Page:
The Lansing Creeper Trail Park expansion is set to receive assistance in getting the project underway from the N.C. Community Transformation Grant Project (CTG).
Representatives from nonprofit Greater Lansing Area Development (GLAD), the town of Lansing and the Appalachian District Health Department, who is the fiscal manager for CTG in the region, met Tuesday to discuss incorporating health considerations into the Lansing Park plan.
“CTG is a federally funded grant, through the Center for Disease Control, which focuses on four strategic areas: tobacco-free living, healthy eating, active living and clinical preventative services,” Rachel Miller, the healthy eating and active living lead with the health department said.
She said while most of the work the CTG is doing with the Lansing Park will focus on the “active living” component, planned elements such as community garden beds would fit in with the “healthy eating” initiative.
“[Community gardens] could be a source for Lansing residents to get a few items of local healthy foods,” Miller said. “This is also a great opportunity for kids to get involved and learn about how fresh fruits and vegetables are grown.”
Through the Community Transformation Grant, the Lansing Park will receive technical assistance from Boone-based planning and landscape architecture firm Destination by Design.
Teresa Buckwalter, principal at Destination by Design, presented a budget for the design and permitting work the firm is proposing to do for the park to the Lansing Board of Alderman at their monthly meeting on Feb. 10.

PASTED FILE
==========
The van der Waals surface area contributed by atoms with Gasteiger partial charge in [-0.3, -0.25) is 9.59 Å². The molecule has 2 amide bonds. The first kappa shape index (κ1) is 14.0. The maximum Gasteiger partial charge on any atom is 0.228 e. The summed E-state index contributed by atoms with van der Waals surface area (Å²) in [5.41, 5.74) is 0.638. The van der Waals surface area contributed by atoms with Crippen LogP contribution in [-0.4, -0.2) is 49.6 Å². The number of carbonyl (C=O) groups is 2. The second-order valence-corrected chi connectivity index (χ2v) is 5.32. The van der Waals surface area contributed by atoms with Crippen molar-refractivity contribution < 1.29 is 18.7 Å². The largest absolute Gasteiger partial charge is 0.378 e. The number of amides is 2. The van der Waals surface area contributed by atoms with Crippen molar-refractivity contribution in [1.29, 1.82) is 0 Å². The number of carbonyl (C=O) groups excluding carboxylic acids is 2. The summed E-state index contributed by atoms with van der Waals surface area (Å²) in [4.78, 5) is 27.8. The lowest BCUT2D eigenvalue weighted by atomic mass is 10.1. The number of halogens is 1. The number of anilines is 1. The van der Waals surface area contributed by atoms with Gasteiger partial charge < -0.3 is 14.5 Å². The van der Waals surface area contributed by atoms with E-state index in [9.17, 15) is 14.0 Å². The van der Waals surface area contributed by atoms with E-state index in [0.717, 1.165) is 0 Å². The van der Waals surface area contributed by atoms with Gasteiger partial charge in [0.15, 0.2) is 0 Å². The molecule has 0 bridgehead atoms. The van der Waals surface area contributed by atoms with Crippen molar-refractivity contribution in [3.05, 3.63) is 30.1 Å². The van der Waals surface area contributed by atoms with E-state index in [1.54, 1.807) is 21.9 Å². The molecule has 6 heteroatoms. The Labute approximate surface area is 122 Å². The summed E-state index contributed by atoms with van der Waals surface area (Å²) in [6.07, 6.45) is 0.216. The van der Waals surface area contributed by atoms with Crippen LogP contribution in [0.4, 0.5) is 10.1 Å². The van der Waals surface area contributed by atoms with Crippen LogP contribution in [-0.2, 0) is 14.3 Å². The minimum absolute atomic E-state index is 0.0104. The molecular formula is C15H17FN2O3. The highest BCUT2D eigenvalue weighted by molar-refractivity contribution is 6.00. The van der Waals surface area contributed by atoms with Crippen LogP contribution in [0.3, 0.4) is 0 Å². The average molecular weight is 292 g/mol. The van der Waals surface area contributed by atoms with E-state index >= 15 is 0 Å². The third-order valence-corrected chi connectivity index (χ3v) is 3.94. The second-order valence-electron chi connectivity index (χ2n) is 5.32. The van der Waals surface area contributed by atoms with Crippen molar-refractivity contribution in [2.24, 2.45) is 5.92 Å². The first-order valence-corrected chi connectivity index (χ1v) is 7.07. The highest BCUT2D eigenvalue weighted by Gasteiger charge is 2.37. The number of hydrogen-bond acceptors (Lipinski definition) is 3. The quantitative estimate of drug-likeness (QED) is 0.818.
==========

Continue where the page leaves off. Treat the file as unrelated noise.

“We’re proposing, to help move the project along, creating a set of architectural renderings and a visual park plan to help with fundraising,” Buckwalter said.
The visual renderings would include plans for the proposed dance-hall and stage, signage designs and stream-enhancement concepts.
Destination by Design, which recently completed Rocky Knob Mountain Bike Park in Boone, will provide structural engineers to ensure the Lansing Park plans are suitable for their proposed functions.
Miller said the health department contracted with Destination by Design to better accomplish its grant objectives.
“Through their scope of work they have designed a regional 15-year master plan, which has been coined ‘Health by Design’,” Miller said.
According to information distributed by the firm, “Health by Design packages and presents a regional analysis on the relationship between the built-environment and public health while providing a road map and tools for public health experts and planners to effect positive change.”
In addition to the technical assistance provided by Destination by Design, valued at approximately $30,000 the Health Department is contributing $10,000 to the Lansing Park project.
These funds will be counted towards the $500,000 the Park Project is required to raise to match the N.C. Parks and Recreation Trust Fund Grant, which is backing the expansion.
The Community Transformation Grant was originally going to work on the old Beaver Creek School property, but focus shifted to the Lansing Park Project.
“Once the new county manager, Sam Yearick, came on board, he decided it was best to put efforts toward the Lansing Park, because it had more momentum and seemed to be a better fit,” Miller said.
Yearick, who grew up in Helton township, attended the Lansing Alderman meeting and addressed the board, saying that Lansing is “near and dear” to his heart.
“There is a lot of potential in Lansing,” Yearick said. “You’re giving people new reasons to come to here.”
Christina Day can be reached at 336-846-7164 or on Twitter @CDayinWJ